- Birthday Letters, Ted Hughes – This book of poetry is almost entirely about Hughes’ relationship with and marriage to Sylvia Plath, who killed herself in 1963. I enjoy Hughes’ style of poetry very much – it is a rather straightforward style, almost prose-like, and I can understand why Plath herself spoke of the virility of Hughes’ work. Some of the poems were quite sweet and sad, but I started to notice a pattern in which every poem ended with Plath’s death, almost suddenly. “We were in a tent, we were swimming, BOOM, you’re dead.” The device, which started out shocking and poignant, ended up almost annoying. Also, I tried to be objective, but Ted Hughes was kind of a bastard to Sylvia Plath, it’s well-documented, so when he goes on about how he wishes he could have “saved” her, I roll my eyes a little.
- Sabine, A. P. – Oh, how I love this type of novel! In the tradition of A Secret History, The Lake of Dead Languages, Beast by Joyce Carol Oates, this novel concerns an elite/sequestered/rarified group of high school or college students dealing with rather Gothic things in a rather Gothic manner. This novel is set at a boarding school in the French countryside, where the narrator is a 17-year-old student, one of only five. She falls for Sabine, her teacher, and begins to believe that the headmistress is a vampire when Sabine falls ill with a blood disorder. It is a quick read and unfolds in a satisfyingly mysterious and poetic manner, which is exactly what I ask for in this type of novel.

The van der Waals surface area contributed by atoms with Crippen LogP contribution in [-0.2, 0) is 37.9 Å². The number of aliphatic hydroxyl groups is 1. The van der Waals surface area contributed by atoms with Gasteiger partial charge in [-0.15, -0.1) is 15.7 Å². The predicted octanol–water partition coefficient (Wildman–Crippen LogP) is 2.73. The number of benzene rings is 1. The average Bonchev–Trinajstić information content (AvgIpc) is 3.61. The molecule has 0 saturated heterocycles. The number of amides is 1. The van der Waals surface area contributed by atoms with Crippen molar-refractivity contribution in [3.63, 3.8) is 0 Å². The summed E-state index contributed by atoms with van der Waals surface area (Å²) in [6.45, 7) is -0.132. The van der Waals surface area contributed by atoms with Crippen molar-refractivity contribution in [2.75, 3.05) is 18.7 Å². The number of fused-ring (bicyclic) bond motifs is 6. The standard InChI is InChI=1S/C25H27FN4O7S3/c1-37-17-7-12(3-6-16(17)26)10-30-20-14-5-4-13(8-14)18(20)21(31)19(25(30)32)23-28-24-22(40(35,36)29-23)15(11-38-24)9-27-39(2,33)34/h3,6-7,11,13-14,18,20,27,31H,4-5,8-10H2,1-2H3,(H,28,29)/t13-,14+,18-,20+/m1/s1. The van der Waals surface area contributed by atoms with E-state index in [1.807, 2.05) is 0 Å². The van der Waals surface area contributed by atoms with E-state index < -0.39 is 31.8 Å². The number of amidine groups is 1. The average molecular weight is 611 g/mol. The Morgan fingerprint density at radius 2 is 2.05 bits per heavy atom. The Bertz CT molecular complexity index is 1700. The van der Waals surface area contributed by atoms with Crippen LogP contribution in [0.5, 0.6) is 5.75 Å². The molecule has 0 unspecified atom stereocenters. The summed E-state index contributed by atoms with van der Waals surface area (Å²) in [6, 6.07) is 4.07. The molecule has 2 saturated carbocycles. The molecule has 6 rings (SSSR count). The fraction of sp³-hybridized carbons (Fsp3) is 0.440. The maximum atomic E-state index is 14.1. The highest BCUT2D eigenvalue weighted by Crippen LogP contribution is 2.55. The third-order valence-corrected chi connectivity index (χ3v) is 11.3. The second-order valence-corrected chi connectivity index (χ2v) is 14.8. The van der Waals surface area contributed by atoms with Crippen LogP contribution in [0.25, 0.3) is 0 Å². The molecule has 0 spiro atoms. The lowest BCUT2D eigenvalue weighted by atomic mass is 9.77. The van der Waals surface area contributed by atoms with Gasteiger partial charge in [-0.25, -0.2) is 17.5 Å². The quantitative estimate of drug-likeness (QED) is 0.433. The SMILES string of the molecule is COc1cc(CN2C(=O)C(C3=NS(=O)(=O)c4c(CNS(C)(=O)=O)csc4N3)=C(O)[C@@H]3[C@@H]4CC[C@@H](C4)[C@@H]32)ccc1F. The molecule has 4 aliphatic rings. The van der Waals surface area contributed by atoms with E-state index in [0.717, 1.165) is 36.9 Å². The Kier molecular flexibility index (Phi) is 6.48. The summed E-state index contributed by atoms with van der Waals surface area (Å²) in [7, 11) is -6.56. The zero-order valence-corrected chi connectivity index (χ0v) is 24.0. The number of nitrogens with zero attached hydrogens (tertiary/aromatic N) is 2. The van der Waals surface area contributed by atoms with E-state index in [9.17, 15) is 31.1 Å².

- Dead Until Dark, Charlaine Harris – I got to see about three episodes of the TV show “True Blood” last fall, and I was hooked but had no HBO. Luckily, the show is based on a series of novels! This is the first, and I have heard that the first season of the show follows this book pretty closely. And oh, was this book enjoyable! In fact, based on the few episodes I saw, I would say that this book is a little more believable in its white trash element. I’m in love with Sookie Stackhouse – what a great character. And, without giving anything away, there was a moment, a revelation toward the end of the book that made me squeal with delight.